Order Theory - Subsets of Ordered Sets

Subsets of Ordered Sets

In an ordered set, one can define many types of special subsets based on the given order. A simple example are upper sets; i.e. sets that contain all elements that are above them in the order. Formally, the upper closure of a set S in a poset P is given by the set {x in P | there is some y in S with yx}. A set that is equal to its upper closure is called an upper set. Lower sets are defined dually.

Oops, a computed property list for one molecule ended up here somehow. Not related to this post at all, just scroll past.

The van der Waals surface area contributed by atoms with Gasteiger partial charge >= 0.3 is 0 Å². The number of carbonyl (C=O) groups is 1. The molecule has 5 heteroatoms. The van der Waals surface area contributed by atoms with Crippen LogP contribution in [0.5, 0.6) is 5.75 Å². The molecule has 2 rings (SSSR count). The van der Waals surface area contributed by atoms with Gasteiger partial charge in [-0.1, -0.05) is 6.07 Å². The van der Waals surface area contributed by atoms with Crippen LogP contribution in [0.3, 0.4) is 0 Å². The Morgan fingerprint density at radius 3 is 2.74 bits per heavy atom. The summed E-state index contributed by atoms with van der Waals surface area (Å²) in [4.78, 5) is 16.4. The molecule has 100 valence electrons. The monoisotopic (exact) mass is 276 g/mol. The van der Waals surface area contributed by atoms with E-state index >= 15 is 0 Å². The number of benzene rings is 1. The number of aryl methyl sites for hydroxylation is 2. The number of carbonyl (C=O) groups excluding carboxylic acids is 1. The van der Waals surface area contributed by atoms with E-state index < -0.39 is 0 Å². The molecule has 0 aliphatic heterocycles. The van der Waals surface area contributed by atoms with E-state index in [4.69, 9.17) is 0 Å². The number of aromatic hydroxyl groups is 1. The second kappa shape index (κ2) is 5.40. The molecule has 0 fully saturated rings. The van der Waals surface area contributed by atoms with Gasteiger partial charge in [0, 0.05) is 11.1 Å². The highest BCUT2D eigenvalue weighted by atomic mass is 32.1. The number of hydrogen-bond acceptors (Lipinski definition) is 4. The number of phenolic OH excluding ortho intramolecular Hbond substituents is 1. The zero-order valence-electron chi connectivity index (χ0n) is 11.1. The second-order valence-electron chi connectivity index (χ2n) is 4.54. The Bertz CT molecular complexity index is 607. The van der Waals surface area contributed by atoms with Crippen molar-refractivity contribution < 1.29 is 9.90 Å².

More complicated lower subsets are ideals, which have the additional property that each two of their elements have an upper bound within the ideal. Their duals are given by filters. A related concept is that of a directed subset, which like an ideal contains upper bounds of finite subsets, but does not have to be a lower set. Furthermore it is often generalized to preordered sets.

A subset which is - as a sub-poset - linearly ordered, is called a chain. The opposite notion, the antichain, is a subset that contains no two comparable elements; i.e. that is a discrete order.

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